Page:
Tenant legal obligations

Rental laws don't just apply to the building owner. There people renting and living in the building also have obligations. These include the following:

  • Paying rent: tenants have a legal obligation to pay rent on time as specified in the rental agreement to avoid eviction or other legal consequences. It's a good idea for the lessee to set up online auto-pay to avoid late rent payments. 
  • Complying with lease terms: tenants must follow all terms outlined in the lease agreement, including occupancy limits, pet policies, and noise restrictions.
  • Maintaining the property: regular cleaning and prompt reporting of damages are important to maintaining a property’s value. If lessees ignore issues and don't report them, they could be liable for damage.
  • Allowing landlord access: landlords need access to enter the property for inspections, repairs, or showings, provided they give enough notice in accordance with local laws.
  • Utilities responsibility: lessees may need to pay for certain utilities as specified in the rental agreement.
  • Local laws: tenants must follow local ordinances and regulations, including parking rules, and proper waste disposal.
  • Proper use of the property: building occupants must use the property only for its intended purpose and shouldn't engage in illegal activities or create safety hazards on the premises.
  • Intent to vacate: residents are legally required to provide proper notice to the landlord before vacating the property, as specified in the lease agreement and in accordance with local laws (typically 30 days).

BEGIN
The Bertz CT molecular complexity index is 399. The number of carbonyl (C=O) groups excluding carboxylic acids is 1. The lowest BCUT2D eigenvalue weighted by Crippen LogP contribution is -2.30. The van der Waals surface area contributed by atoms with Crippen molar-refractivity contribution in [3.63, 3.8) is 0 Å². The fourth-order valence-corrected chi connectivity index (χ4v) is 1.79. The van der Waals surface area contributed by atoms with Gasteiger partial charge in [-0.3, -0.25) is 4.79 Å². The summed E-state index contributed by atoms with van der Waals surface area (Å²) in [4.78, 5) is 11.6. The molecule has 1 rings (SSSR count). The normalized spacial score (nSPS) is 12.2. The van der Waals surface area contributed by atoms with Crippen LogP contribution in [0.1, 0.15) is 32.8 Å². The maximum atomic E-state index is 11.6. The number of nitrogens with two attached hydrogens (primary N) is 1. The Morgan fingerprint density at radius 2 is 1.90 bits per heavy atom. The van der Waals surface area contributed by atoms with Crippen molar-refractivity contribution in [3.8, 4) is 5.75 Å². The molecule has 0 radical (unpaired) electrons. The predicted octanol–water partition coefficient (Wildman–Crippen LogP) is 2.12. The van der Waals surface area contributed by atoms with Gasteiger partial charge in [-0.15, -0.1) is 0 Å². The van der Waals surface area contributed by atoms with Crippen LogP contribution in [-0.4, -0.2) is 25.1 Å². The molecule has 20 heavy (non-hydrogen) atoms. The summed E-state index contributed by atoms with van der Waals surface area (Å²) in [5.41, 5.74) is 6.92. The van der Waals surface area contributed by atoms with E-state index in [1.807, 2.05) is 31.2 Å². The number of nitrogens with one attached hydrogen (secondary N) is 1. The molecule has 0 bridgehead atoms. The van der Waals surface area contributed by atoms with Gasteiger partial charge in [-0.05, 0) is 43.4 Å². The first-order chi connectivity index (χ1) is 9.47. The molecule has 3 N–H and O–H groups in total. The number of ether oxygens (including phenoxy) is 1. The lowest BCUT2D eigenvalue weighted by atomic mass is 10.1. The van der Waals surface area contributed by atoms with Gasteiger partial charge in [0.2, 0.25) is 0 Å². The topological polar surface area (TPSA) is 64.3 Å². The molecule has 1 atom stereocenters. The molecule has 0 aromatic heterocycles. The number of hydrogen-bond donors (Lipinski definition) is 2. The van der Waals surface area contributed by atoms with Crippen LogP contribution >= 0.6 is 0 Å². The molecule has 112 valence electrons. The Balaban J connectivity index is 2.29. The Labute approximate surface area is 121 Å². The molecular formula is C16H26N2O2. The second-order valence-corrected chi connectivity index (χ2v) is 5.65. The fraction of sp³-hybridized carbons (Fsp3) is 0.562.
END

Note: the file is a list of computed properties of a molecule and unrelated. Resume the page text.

• Renter's insurance: if the landlord requires renter's insurance, occupants must buy a policy.

Landlords vs. property owners

Landlords and property owners aren’t always one in the same. While the property owner owns the property, a landlord is the person or entity responsible for renting it out and managing tenant relationships.

If the property owner self-manages their building, they also serve as the landlord. However, some property owners choose to hire a property manager. In this case, the property manager acts as the landlord, handling day-to-day operations and tenant interactions on behalf of the owner.

Property managers handle various tasks, from setting rental rates to scheduling maintenance and repairs.

Steps for aspiring landlords

If you want to become a landlord and buy your first investment property, here are the steps to follow:

1. Buy a property

The first step to becoming a landlord is finding property you want to buy. Start by evaluating your budget and researching the market. Get a sense of the current rental rates and identify which types of properties support those rates. When you compare properties, focus on similar building types, square footage, and amenities to make accurate assessments.

You might need to look out of state if local prices are too high or don't support rental rates that give you a good return on your investment.

Wherever you invest, research the local economic drivers, regulations, and landlord-tenant laws. You'll find that some states are more landlord-friendly than others. Your niche matters, too. Vacation rentals often have more regulations and licensing requirements than long-term rentals, so do your homework before you invest.

2. Get the unit rent ready

After buying a building, you'll need to prepare it for tenants. This could range from a deep clean and fresh paint to full renovations. Your goal is to meet all requirements for a livable rental unit which includes the following:

  • Replacing locks and securing windows
  • Installing fire extinguishers and carbon monoxide detectors
  • Making sure all essential appliances work
  • Verifying proper plumbing and water supply
  • Checking electrical systems for safety
  • Confirming adequate heating and ventilation
  • Addressing any pest infestations